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By Joe Friel ©Joe Friel 2011
Heart rate-based training has been around about 30 years. Power-based training is somewhat newer having arrived on the scene some 20 years ago. Speed-distances devices which measure pace have been around about 10 years. Heart rate is a good way of measuring how the workout felt; it’s a proxy for effort. We can think of this as “input.” Power and pace tell us what was accomplished in the workout or race. This is “output.” When input and output are compared we have an excellent way of measuring changes in fitness. “Efficiency Factor” and “Decoupling” use this relationship to tell us how fitness is progressing.
We have known for decades that if heart rate during an all-aerobic (below lactate/anaerobic threshold) workout rises while the intensity (power or pace) stays the same then the athlete is not operating efficiently and his or her aerobic endurance is questionable. The same is true if heart rate stays the same and power decreases or the pace slows.
To determine EF the software divides normalized power or normalized graded pace by average heart rate for the workout or selected workout segment such as an interval.
By comparing the resulting ratios for similar workouts over several weeks you can measure improvements in aerobic efficiency. To be reliable the workouts need to be quite similar by making sure all of the elements are alike. This includes level of pre-workout fatigue, equipment, course, weather conditions, altitude, pre-workout nutrition (especially stimulants such as caffeine), warm-up and perhaps even time of day. The more similar all of these are from one session to the next the more valuable the information is. If you are making good aerobic progress progress then your EF will rise over the course of a few weeks.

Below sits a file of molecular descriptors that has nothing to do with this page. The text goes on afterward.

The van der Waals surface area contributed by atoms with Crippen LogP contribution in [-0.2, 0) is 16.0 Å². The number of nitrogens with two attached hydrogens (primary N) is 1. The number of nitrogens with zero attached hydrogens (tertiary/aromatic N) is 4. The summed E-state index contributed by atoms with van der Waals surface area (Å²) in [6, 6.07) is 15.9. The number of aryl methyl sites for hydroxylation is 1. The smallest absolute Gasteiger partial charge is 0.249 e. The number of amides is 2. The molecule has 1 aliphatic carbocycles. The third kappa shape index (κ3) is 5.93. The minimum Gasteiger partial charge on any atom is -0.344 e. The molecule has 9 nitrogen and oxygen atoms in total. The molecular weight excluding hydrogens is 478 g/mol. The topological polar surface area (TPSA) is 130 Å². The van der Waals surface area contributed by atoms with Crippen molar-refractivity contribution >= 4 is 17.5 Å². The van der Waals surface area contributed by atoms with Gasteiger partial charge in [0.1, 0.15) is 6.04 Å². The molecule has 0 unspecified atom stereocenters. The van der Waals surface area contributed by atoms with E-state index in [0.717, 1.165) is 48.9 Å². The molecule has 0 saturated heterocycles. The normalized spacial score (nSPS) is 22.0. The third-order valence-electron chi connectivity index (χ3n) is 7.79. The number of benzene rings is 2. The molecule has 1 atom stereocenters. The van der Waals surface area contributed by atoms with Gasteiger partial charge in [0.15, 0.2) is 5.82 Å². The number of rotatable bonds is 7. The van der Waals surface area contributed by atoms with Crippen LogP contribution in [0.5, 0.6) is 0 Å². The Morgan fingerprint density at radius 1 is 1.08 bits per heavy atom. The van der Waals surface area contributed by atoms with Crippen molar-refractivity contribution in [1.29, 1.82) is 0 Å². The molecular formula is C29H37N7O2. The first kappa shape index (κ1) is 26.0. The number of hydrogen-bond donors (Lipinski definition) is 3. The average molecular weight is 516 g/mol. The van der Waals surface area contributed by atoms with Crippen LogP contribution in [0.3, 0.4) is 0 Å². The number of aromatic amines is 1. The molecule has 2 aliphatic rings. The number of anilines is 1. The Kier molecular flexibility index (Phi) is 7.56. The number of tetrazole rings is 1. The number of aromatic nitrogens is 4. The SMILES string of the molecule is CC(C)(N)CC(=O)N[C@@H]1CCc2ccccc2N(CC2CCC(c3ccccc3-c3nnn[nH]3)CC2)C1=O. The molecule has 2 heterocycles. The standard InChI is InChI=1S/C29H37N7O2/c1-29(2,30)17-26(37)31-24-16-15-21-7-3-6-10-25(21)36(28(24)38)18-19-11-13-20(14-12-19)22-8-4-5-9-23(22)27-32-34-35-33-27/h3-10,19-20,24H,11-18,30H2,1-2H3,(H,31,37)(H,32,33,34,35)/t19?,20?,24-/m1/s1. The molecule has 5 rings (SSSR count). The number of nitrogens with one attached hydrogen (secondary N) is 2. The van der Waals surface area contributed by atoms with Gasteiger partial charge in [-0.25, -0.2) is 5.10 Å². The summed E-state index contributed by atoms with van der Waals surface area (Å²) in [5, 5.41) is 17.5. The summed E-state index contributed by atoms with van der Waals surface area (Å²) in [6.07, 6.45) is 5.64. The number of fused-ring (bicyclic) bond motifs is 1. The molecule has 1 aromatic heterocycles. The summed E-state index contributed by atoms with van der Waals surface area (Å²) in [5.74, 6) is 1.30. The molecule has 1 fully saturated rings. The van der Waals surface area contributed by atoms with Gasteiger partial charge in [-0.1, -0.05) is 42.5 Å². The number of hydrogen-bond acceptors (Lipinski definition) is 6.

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This is a way of measuring output-input relationship changes that take place during a workout or race as a way of determining aerobic fitness. For this metric to provide useful information the workout or segment must have been fully aerobic (below the lactate/anaerobic threshold) and steady (low Variability Index).
What the software does here is compare the Efficiency Factors for the two halves of the workout or selected workout segment (such as an interval). The difference between the EF for the first half and the EF for the second is divided by EF for the first half. This produces a percentage of increase or decrease in the second-half EF.
I like to see athletes achieve a decoupling of 5% or less (negative numbers are, of course, less than a positive 5% and may reflect outside variables such as warm-up and weather but are assumed to be good results). As with EF, there are many variables that affect decoupling. These must be controlled.
TrainingPeaks.com and WKO+ software can help you to determine your degree of aerobic endurance conditioning by displaying and measureing your level of decoupling. I like to see athletes achieve a decoupling of 5% or less (negative numbers are, of course, less than a positive 5% and may reflect outside variables such as warm-up and weather but are assumed to be good results). As with EF, there are many variables that affeect decoupling. These must be controlled. Generally speaking, if an athlete's decoupling is consistently 5% or less for steady-state aerobic workouts then his or her aerobic endurance is sound. For example, if you quit training for a while your decoupling will reflect your loss of fitness. This will be obvious as an increase in fatigue late in the workout causing either heart rate to rise or power or pace to worsen—or both. In either case, decoupling will rise above previous values for the same workout and may result in decoupling of greater 5% indicating a need for more aerobic training.
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